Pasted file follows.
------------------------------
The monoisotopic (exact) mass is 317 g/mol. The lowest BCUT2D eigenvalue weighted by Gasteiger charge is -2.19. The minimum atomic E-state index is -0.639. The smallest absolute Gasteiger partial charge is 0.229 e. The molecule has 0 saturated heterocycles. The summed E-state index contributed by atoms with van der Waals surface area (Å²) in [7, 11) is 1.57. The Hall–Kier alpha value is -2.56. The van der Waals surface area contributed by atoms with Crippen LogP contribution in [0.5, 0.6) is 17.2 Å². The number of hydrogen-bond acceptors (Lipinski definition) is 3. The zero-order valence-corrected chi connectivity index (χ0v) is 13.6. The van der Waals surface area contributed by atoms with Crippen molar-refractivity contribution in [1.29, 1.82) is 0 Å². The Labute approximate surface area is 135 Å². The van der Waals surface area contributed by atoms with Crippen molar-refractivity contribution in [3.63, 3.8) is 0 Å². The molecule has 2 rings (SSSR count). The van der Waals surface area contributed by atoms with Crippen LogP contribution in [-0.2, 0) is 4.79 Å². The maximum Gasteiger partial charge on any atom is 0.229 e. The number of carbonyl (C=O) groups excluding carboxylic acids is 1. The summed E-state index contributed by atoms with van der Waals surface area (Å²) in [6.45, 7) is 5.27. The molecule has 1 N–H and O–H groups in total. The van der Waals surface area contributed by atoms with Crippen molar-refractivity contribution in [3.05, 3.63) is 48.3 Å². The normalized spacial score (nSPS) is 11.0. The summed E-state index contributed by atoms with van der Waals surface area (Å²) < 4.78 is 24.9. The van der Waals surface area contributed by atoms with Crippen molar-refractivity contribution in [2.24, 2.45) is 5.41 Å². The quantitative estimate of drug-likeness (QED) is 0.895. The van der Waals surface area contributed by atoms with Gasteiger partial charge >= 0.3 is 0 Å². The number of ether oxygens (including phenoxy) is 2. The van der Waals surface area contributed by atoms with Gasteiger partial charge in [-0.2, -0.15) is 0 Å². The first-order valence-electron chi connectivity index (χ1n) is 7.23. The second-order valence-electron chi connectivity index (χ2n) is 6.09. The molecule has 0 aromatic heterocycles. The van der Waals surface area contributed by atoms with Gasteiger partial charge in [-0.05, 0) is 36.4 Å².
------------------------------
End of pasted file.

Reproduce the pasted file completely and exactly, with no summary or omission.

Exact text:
The monoisotopic (exact) mass is 317 g/mol. The lowest BCUT2D eigenvalue weighted by Gasteiger charge is -2.19. The minimum atomic E-state index is -0.639. The smallest absolute Gasteiger partial charge is 0.229 e. The molecule has 0 saturated heterocycles. The summed E-state index contributed by atoms with van der Waals surface area (Å²) in [7, 11) is 1.57. The Hall–Kier alpha value is -2.56. The van der Waals surface area contributed by atoms with Crippen LogP contribution in [0.5, 0.6) is 17.2 Å². The number of hydrogen-bond acceptors (Lipinski definition) is 3. The zero-order valence-corrected chi connectivity index (χ0v) is 13.6. The van der Waals surface area contributed by atoms with Crippen molar-refractivity contribution in [1.29, 1.82) is 0 Å². The Labute approximate surface area is 135 Å². The van der Waals surface area contributed by atoms with Crippen molar-refractivity contribution in [3.63, 3.8) is 0 Å². The molecule has 2 rings (SSSR count). The van der Waals surface area contributed by atoms with Crippen LogP contribution in [-0.2, 0) is 4.79 Å². The maximum Gasteiger partial charge on any atom is 0.229 e. The number of carbonyl (C=O) groups excluding carboxylic acids is 1. The summed E-state index contributed by atoms with van der Waals surface area (Å²) in [6.45, 7) is 5.27. The molecule has 1 N–H and O–H groups in total. The van der Waals surface area contributed by atoms with Crippen molar-refractivity contribution in [3.05, 3.63) is 48.3 Å². The normalized spacial score (nSPS) is 11.0. The summed E-state index contributed by atoms with van der Waals surface area (Å²) < 4.78 is 24.9. The van der Waals surface area contributed by atoms with Crippen molar-refractivity contribution in [2.24, 2.45) is 5.41 Å². The quantitative estimate of drug-likeness (QED) is 0.895. The van der Waals surface area contributed by atoms with Gasteiger partial charge >= 0.3 is 0 Å². The number of ether oxygens (including phenoxy) is 2. The van der Waals surface area contributed by atoms with Gasteiger partial charge in [-0.2, -0.15) is 0 Å². The first-order valence-electron chi connectivity index (χ1n) is 7.23. The second-order valence-electron chi connectivity index (χ2n) is 6.09. The molecule has 0 aromatic heterocycles. The van der Waals surface area contributed by atoms with Gasteiger partial charge in [-0.05, 0) is 36.4 Å².